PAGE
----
J. Daniel Gezelter

Professor; Senior Associate Dean for Education & Undergraduate Programs

372 Nieuwland Science Hall
Notre Dame, IN 46556
+1 574-631-7595


Research Areas

  • Physical/Analytical Chemistry

Research Specialties

  • Energy
  • Theory

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Year Title
2023-present Senior Associate Dean for Education & Undergraduate Programs
2020-2023 Associate Dean for Undergraduate Studies
2015-present Professor, University of Notre Dame
2005-2015 Associate Professor, University of Notre Dame
1999-2005 Assistant Professor, University of Notre Dame
1996-1999 Postdoctoral Research Scientist, Department of Chemistry, Columbia University
1995 Ph.D. in Chemistry University of California, Berkeley
1990 CPS in Chemistry, University of Cambridge, Cambridge, UK
1989 B.S. in Chemistry & Philosophy, Duke University

Selected Awards

2023   Provost's Award for Teaching Excellence in the Core Curriculum

2020   Shilts/Leonard Award for Outstanding Teaching in the College of Science

2013, 2020   Rev. Edmund P. Joyce Award for Excellence in Undergraduate Teaching

2002   National Science Foundation CAREER Award

1999   Camille and Henry Dreyfus New Faculty Award

1990-1993   National Science Foundation Graduate Research Fellowship

1989-1990   Churchill Scholar

Research Interests

Research in the Gezelter group involves theoretical and computational studies of the dynamics of complex, condensed-matter systems. Some areas of particular interest include: enantiomeric separation using fluid flow, dynamics at ice-water interfaces, and the mechanism of thermal transport. The group simulates ligand-capped metallic nanoparticles in liquid environments, ice-water interfaces, and metal surfaces that are partially oxidized.

The major goal is to arrive at simple models that can explain the unexpected and emergent behavior of these systems. A second, but equally important goal is to develop and test novel theoretical methods that will advance computer simulation as a tool for research in the chemical sciences.

Because we study complex systems, we rely on analytical tools from statistical mechanics as well as state-of-the-art computer simulations. A large component of the research in the group is the development of efficient algorithms to perform molecular dynamics simulations and to obtain useful information from them. We are particularly interested in new methods for computing electrostatic interactions and for performing non-equilibrium simulations.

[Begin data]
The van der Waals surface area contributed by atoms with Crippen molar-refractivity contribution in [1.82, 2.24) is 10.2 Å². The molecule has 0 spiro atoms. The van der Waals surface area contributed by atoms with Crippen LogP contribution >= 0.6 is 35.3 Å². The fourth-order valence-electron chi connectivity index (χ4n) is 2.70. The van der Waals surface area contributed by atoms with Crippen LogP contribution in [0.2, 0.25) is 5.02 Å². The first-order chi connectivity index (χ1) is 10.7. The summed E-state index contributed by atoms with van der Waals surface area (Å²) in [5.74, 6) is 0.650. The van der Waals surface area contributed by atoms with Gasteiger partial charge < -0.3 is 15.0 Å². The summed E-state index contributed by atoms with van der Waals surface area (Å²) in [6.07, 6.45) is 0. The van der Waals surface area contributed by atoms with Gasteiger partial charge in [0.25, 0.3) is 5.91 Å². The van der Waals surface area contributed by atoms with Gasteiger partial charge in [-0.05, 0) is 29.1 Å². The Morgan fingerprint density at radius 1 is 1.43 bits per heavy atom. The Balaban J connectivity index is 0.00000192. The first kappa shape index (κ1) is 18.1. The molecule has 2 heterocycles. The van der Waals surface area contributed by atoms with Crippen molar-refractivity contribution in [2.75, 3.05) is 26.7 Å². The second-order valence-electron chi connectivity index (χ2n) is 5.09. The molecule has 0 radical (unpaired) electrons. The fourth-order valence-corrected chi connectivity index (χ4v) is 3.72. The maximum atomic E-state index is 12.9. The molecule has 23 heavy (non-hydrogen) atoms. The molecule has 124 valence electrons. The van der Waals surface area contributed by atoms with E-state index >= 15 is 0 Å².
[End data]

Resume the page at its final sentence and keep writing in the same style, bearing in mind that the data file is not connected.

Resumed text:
Selected Publications

  • Shavalier, S. and Gezelter, J. D. "Thermal Transport in Citrate-Capped Gold Nanostructures using a Polarizable Force Field" 2022, Journal of Physical Chemistry C 126 (30), pp 12742-12754. DOI: 10.1021/acs.jpcc.2c01333 , ChemRxiv: 10.26434/chemrxiv-2022-7xp7g
  • Duraes, A. and Gezelter, J. D. "Separation of Enantiomers through Local Vorticity: A Screw Model Mechanism" 2021 Journal of Physical Chemistry B, 125 (42), pp.11709-11716. DOI: 10.1021/acs.jpcb.1c07127.
  • Bhattarai, H.; Newman, K. E. and Gezelter, J. D. "The Role of Polarizability in the Interfacial Thermal Conductance at the Gold-Water Interface" 2020 Journal of Chemical Physics, 153 (20), 204703. DOI: 10.1063/5.0027847.
  • Neidhart, S. M. and Gezelter, J. D. "Thermal Conductivity of Gold-Phenylethanethiol (Au144PET60) Nanoarrays: A Molecular Dynamics Study" 2020 Journal of Physical Chemistry C, 124 (5), pp.3389-3395. DOI: 10.1021/acs.jpcc.9b10895.
  • Bhattarai, H.; Newman, K. E. and Gezelter, J. D. "Polarizable Potentials for Metals: The Density Readjusting Embedded Atom Method (DR-EAM)" 2019 Physical Review B, 99 (9), 094106. DOI: 10.1103/PhysRevB.99.094106.
  • Louden, P. B. and Gezelter, J. D. "Why is Ice Slippery? Simulations of Shear Viscosity of the Quasi-Liquid Layer on Ice" 2018 Journal of Physical Chemistry Letters, 9 (13), pp.3686-3691. DOI: 10.1021/acs.jpclett.8b01339.


The software we develop to carry out our research is available for free under a permissive Open Source license. We do this because some of the code may be useful to other researchers, and it is important allow skeptical inquiry into the methods we used to obtain results. The only way to do this is to provide the code and data.

Many links to scientific software (and discussions on a wide range of other topics) can be found at The OpenScience Project, which is also run by Dr. Gezelter.

Openmd Logo

OpenMD, an open source molecular dynamics engine, is our group's primary molecular dynamics code and is available with a permissive open source license.

OpenMD web pages: http://openmd.org

Git access: OpenMD


Jmol Smalllogo

Jmol is a Java-based viewer for computational chemistry that was originally developed in Gezelter's lab. Jmol development is now in the hands of the Jmol development team, and is available under the GNU public license.

Jmol web pages: http://jmol.sf.net